Allergic to pinstripes and lost in October, the Minnesota Twins were during the playoffs what they so rarely were all season: a remarkably easy out.
They set an all-time record for home runs over 162 games, then tied a dubious playoff record.
They braced for a slugfest of a playoff with the New York Yankees but didn’t give themselves even a puncher’s chance, getting outscored by a combined 23-7.
Between Miguel Sano’s sixth-inning home run in the opener and Eddie Rosario’s last-gasp blast in the eighth inning on Monday night, the Twins went 19 innings between home runs, and hit none with men on base.
The Twins’ 5-1 playoff-ending loss at Target Field gave them 16 straight postseason losses, tying a record for major American sports set by the 1970s Chicago Blackhawks.
They have lost 13 straight to the Yankees, and 11 straight at home in the playoffs.
Their last three losses proved that what the Twins built this year was closer to scaffolding than trophy case.
“They pitched better than us, they swung the bat better than us, and they defended better than us,’’ Twins manager Rocco Baldelli said. “That’s how it played out. You get one opportunity to go out and play the games. The Yankees had a plan, they carried it out.’’
The Twins’ performance was simultaneously evocative of recent Twins history and contradictory to the 2019 team’s nature, but the playoff failures are a shared history now, from old Yankee Stadium to new, from Metrodome to Target Field, from Everyday Eddie Guardado to Any Pitch Will Do Eddie Rosario.
Baldelli said his team was nothing other than “excited’’ about playing the Yankees, but there were signs of stress.
Second baseman Luis Arraez barely missing a popup and C.J. Cron missing a double-play relay in Game 1. The Twins flailing at the soft offerings of Masahiro Tanaka in Game 2. Twins left fielder Jake Cave diving 6 feet short of a line drive in Game 3, letting the ball bounce past him as he flailed.
Baseball does not reward hyperintensity. Former Twin Gary Gaetti once said, “It’s hard to throw with both hands around your neck.’’ It’s also hard to hit while grinding the handle to pulp.
What Twins hitters will lament the most this winter is their inability to produce the kind of game-turning home runs that they produced with robotic regularity all summer.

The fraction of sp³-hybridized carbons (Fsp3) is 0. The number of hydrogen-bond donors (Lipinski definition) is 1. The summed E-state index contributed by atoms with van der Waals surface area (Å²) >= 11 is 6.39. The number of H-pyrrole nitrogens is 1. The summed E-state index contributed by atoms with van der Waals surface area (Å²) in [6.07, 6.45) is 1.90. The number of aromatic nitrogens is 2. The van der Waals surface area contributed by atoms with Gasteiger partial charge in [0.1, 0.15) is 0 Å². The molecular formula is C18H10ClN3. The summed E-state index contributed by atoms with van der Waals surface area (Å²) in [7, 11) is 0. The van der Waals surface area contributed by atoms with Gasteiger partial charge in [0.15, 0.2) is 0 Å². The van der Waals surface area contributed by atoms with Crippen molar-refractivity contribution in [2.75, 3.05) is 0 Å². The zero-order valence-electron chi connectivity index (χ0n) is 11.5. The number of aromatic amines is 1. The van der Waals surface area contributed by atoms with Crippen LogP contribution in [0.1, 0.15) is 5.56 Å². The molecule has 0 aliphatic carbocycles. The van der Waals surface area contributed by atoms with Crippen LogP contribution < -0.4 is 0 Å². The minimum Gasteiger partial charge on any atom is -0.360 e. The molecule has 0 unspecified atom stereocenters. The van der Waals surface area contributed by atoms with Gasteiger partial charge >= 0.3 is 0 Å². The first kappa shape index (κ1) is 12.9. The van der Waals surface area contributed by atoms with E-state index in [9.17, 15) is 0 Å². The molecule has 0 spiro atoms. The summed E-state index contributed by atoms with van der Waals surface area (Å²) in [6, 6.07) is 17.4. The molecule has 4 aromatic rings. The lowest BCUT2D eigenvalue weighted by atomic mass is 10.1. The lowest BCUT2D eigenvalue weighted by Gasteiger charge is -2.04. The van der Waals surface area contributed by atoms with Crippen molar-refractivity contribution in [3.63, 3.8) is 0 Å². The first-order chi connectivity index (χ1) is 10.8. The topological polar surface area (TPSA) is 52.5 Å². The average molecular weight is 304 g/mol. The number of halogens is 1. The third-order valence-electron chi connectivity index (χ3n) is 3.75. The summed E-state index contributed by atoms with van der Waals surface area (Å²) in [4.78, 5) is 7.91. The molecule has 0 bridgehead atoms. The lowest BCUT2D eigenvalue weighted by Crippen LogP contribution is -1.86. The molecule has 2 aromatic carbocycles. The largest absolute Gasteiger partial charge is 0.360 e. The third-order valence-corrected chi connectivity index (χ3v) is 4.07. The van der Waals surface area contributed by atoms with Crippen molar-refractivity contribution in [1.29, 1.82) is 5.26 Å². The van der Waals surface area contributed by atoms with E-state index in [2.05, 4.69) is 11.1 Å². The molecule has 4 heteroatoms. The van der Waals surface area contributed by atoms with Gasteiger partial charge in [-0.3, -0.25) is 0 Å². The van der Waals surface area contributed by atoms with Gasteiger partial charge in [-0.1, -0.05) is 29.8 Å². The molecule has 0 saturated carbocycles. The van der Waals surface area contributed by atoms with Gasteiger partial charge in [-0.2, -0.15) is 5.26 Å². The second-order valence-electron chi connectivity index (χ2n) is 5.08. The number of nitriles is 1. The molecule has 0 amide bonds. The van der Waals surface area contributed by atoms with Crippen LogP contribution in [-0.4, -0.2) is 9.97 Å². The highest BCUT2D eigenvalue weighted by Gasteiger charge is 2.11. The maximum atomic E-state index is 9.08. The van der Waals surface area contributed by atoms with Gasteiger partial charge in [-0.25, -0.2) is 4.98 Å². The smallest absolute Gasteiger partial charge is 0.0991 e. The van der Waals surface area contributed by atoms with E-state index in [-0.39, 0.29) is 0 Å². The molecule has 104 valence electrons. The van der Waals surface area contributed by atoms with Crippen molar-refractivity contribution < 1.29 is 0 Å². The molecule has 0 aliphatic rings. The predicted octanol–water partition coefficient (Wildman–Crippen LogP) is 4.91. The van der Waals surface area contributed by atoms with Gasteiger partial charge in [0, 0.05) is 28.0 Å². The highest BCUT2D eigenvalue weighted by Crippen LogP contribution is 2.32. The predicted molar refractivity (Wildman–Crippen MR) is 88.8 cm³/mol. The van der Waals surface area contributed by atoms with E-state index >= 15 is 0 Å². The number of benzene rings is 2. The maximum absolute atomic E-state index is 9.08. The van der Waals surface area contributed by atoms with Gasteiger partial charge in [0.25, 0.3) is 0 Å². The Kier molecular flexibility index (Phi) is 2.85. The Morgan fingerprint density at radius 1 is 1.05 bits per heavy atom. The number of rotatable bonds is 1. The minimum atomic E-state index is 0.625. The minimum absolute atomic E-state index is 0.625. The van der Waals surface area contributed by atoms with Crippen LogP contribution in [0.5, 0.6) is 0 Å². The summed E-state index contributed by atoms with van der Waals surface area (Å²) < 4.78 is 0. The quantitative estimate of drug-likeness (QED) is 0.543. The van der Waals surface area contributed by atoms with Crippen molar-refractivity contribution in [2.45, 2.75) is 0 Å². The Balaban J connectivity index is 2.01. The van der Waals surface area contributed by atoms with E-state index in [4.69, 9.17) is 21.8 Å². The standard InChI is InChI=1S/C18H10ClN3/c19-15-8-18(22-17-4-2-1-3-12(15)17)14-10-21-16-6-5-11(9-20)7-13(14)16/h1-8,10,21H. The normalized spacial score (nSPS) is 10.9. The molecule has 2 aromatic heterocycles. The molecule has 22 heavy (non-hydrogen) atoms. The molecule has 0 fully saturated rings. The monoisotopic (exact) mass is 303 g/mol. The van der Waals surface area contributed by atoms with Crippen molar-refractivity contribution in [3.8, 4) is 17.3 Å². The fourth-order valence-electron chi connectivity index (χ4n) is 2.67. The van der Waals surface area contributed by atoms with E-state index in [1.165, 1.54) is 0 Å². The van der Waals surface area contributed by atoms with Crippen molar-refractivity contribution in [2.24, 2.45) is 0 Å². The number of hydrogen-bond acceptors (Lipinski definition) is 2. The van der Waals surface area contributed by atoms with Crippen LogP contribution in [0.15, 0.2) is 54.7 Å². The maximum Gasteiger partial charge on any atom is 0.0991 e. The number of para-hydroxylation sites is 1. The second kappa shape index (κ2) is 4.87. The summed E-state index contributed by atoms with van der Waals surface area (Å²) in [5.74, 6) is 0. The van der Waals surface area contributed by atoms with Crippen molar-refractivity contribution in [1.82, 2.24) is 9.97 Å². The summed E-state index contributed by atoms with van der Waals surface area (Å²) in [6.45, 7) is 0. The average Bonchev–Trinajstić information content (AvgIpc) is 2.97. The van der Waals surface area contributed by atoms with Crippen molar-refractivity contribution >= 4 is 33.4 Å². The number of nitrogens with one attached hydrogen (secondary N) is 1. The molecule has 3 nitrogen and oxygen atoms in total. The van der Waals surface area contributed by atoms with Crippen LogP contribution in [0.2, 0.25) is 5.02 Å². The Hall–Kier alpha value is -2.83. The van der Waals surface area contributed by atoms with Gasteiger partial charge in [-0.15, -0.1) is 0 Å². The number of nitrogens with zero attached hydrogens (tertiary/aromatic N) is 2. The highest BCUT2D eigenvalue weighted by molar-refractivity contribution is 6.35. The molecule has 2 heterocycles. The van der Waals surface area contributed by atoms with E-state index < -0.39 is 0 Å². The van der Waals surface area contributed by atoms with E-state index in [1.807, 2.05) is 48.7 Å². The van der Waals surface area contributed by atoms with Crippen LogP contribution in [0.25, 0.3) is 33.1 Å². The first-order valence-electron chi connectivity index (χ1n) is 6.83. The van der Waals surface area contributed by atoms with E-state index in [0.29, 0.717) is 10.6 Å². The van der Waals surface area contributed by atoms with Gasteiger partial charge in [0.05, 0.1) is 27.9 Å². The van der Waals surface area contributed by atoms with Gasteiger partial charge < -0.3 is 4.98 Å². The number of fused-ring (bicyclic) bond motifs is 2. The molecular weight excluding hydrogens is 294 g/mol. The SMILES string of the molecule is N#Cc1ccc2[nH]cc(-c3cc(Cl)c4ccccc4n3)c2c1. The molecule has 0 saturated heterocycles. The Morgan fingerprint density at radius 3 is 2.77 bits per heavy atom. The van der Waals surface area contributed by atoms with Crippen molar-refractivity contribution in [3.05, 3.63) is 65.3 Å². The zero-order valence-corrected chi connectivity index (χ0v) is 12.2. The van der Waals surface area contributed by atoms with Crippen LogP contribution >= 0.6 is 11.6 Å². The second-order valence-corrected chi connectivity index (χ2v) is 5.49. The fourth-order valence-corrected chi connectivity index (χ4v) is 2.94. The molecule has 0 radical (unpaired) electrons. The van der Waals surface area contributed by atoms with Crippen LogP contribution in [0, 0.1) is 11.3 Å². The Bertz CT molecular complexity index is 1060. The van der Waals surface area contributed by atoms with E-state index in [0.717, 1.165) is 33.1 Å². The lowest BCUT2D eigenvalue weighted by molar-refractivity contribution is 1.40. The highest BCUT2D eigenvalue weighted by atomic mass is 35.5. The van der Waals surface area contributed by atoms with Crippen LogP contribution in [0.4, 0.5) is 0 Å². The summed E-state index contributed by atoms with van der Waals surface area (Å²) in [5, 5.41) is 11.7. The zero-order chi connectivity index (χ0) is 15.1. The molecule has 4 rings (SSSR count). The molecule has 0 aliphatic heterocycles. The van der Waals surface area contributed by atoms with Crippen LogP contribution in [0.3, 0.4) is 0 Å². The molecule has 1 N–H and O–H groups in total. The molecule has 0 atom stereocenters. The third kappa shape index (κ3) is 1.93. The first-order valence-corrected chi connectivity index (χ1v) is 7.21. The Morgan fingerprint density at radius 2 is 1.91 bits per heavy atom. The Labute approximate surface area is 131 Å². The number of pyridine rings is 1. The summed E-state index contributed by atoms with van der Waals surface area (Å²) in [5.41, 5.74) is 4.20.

With the Yankees leading 1-0 heading into the bottom of the second, Rosario tomahawked an eye-high pitch off the top of the wall in right for a double. Mitch Garver walked, Arraez singled to right, and third base coach Tony Diaz held Rosario at third because Yankee left fielder Giancarlo Stanton reached the ball quickly.
Bases loaded, nobody out, Sano at the plate. With the count full, on the eighth pitch of the at-bat, he hit a skyrocketing popup for a harmless out. When Marwin Gonzalez and Cave struck out, the Twins had wasted their best chance.
But not their last chance. In the sixth, Arraez became the first rookie to hit four doubles in a Division Series. Sano crushed a line drive toward the wall in right but Aaron Judge leaped to snag it, saving a run, and then Gonzalez hit a high fly to nearly the same spot, watching it die in Judge’s glove on the warning track.
Gonzalez tossed his helmet high in the air at first base.
The Twins proved the value of home runs. Hit the ball far enough over the fence and Gleyber Torres, Judge or D.J. LeMahieu can’t rob you.
The Twins didn’t score multiple runs in an inning all series. In this year’s four Division Series, they were the only team to get swept.
“This is invaluable,’’ Baldelli said. “Playing in the playoffs … I’m going to take a lot out of it, and I hope our players do, too. I hope we are in this situation again next year.’’
But learning from playoff losses doesn’t seem to be the way this rivalry works.